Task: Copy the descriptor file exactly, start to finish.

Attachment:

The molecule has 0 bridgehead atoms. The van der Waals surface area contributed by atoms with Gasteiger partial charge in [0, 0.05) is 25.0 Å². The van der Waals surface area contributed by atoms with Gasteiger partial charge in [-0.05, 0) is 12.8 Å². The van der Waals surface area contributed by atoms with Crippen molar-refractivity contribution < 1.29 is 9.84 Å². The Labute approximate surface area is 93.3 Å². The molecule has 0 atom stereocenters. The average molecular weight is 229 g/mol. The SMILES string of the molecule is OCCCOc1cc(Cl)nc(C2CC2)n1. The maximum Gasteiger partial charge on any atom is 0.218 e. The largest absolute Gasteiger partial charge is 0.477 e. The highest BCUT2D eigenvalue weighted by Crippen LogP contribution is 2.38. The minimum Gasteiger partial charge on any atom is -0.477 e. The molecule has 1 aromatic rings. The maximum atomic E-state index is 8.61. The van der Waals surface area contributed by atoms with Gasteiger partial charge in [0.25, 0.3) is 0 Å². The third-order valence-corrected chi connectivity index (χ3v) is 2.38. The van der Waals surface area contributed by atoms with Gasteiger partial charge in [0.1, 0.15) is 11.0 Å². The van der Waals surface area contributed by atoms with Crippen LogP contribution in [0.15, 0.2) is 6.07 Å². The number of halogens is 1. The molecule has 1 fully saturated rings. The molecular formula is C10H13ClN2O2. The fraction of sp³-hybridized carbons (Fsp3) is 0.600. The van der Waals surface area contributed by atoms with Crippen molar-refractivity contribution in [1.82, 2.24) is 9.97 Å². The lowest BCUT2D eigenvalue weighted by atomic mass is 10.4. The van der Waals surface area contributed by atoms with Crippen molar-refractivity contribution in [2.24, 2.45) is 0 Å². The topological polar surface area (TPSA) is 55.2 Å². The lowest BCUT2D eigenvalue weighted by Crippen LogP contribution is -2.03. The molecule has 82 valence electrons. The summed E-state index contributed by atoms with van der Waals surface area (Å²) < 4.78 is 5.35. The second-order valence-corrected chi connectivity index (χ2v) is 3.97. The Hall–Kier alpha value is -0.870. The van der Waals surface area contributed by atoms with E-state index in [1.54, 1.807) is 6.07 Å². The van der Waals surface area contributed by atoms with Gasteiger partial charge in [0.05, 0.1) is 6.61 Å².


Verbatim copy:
The molecule has 0 bridgehead atoms. The van der Waals surface area contributed by atoms with Gasteiger partial charge in [0, 0.05) is 25.0 Å². The van der Waals surface area contributed by atoms with Gasteiger partial charge in [-0.05, 0) is 12.8 Å². The van der Waals surface area contributed by atoms with Crippen molar-refractivity contribution < 1.29 is 9.84 Å². The Labute approximate surface area is 93.3 Å². The molecule has 0 atom stereocenters. The average molecular weight is 229 g/mol. The SMILES string of the molecule is OCCCOc1cc(Cl)nc(C2CC2)n1. The maximum Gasteiger partial charge on any atom is 0.218 e. The largest absolute Gasteiger partial charge is 0.477 e. The highest BCUT2D eigenvalue weighted by Crippen LogP contribution is 2.38. The minimum Gasteiger partial charge on any atom is -0.477 e. The molecule has 1 aromatic rings. The maximum atomic E-state index is 8.61. The van der Waals surface area contributed by atoms with Gasteiger partial charge in [0.25, 0.3) is 0 Å². The third-order valence-corrected chi connectivity index (χ3v) is 2.38. The van der Waals surface area contributed by atoms with Gasteiger partial charge in [0.1, 0.15) is 11.0 Å². The van der Waals surface area contributed by atoms with Crippen LogP contribution in [0.15, 0.2) is 6.07 Å². The number of halogens is 1. The molecule has 1 fully saturated rings. The molecular formula is C10H13ClN2O2. The fraction of sp³-hybridized carbons (Fsp3) is 0.600. The van der Waals surface area contributed by atoms with Crippen molar-refractivity contribution in [1.82, 2.24) is 9.97 Å². The lowest BCUT2D eigenvalue weighted by atomic mass is 10.4. The van der Waals surface area contributed by atoms with Crippen molar-refractivity contribution in [2.24, 2.45) is 0 Å². The topological polar surface area (TPSA) is 55.2 Å². The lowest BCUT2D eigenvalue weighted by Crippen LogP contribution is -2.03. The molecule has 82 valence electrons. The summed E-state index contributed by atoms with van der Waals surface area (Å²) < 4.78 is 5.35. The second-order valence-corrected chi connectivity index (χ2v) is 3.97. The Hall–Kier alpha value is -0.870. The van der Waals surface area contributed by atoms with E-state index in [1.54, 1.807) is 6.07 Å². The van der Waals surface area contributed by atoms with Gasteiger partial charge in [0.05, 0.1) is 6.61 Å².